During his years in a neural-health facility, Pat Peoples has formulated a theory about silver linings. He believes that his life is a movie produced by God, that his mission is to become physically fit and emotionally supportive, and that if he succeeds, his happy ending will be the return of his estranged wife, Nikki.When Pat goes to live with his parents, everything seems changed: no one will talk to him about Nikki, and his new therapist seems to be recommending adultery as a form of therapy. Then, Pat meets clinically depressed widow Tiffany, who offers to act as a liaison between him and his wife - provided he agrees to a secret contract that includes giving up football and performing in the next Dance Away Depression competition.
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Matthew Quick has accomplished several amazing things here, and it's really hard to list them all. First, he has documented the nature of mental illness in general and bipolar disorder in fine detail, the first book (in my experience) to do this in novel form. Second, he has drawn a terrific, touching love story between two people who are both fragile and suffering from loss. They are both determined, nonetheless, to find the "silver linings" in life. Three, he has depicted a suffering family which is trying to cope with a deeply disturbed, isolated and enraged father. Fourth, he has portrayed the love story between a community and its football team, the Philadelphia Eagles. The passion that the fans have for their team is almost unimaginable in its ferocity, a love that many men understand and many women cannot. If you are a woman, just think of sports as male emotionality. Fifth (I am counting) he has depicted a very unusual relationship between a therapist and his patient. Cliff, the psychiatrist who follows Pat after his four-year involuntary commitment to a psychiatric hospital, is also a raving Eagles fan, who delights in jumping out of his chair and doing the Eagles chant. When Pat is puzzled by this (as who wouldn't be), Cliff says, "When I sit in this chair, I am your therapist. When I get out of this chair, I am your friend and fellow Eagles fan." Can you imagine any psychiatrist, if you know any, who could do such a thing? I have lost track of all that Mr. Quick has done here, but, trust me, it is an awe-inspiring thing. For one in the profession (I am a psychologist), it is all the more astounding. That the book works so well on all of these levels, and more, is just a pleasure. I think Mr. Quick is a young author, and I hope we will hear more from him. Mr. Porter does a great job with this challenging material. Serious mental illness is frightening, and both these men have done a wonderful job of conveying the torment that these patients suffer. Even so, the book is uplifting. If you have seen the movie, you know that it is wonderful as well, but it is quite different.. A movie has much different rules than a book, and it just can't convey the richness of this work of fiction. The book may be hard to listen to at times, as Mr. Quick does not pull any punches, so just put it down for a while and then come back to it. The book and the movie combined have contributed to the process of destigmatizing mental illness, which is all very much to the good. I am preaching here, so I will stop. I hope you enjoy this book as much as I did.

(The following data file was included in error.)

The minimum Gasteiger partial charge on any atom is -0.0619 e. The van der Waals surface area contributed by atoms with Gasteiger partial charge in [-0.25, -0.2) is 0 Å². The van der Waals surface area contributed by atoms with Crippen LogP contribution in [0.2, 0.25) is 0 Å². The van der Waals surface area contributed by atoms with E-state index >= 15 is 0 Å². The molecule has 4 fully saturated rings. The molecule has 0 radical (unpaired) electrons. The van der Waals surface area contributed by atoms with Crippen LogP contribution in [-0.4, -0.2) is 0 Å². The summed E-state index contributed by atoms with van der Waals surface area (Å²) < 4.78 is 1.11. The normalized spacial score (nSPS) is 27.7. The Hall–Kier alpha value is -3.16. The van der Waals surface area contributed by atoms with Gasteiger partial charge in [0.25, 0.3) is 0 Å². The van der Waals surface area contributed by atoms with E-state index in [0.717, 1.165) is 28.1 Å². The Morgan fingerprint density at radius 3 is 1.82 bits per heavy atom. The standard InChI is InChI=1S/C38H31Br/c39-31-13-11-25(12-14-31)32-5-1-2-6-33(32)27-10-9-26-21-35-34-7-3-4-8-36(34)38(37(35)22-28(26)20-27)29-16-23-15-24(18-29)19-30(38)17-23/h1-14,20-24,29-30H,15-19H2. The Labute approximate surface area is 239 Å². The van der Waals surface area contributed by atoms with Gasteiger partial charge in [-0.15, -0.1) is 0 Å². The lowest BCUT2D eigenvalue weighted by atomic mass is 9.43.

This book is about two subjects split right down the middle: Eagles football and mental illness, and I wish someone would have warned me. The performance was wonderful, but I almost didn't finish because I was so damned sick of hearing about Eagles football! If you don't like football, don't bother with this. The book is quite different from the movie. Also, the movie portrays the main character as bipolar. In the book, he suffers from a psychotic break, these are two very different things. Having said that, the story does excellently portray a person suffering from a psychotic break. That was the only reason I finished the book. The excess of football stats and references and the constant "AAAAAAAAAAAAAHHHHHHHHHHHHHHH" of the Eagles fight song blaring in my ears almost ruined the book for me and is the reason why I'm only giving this two stars.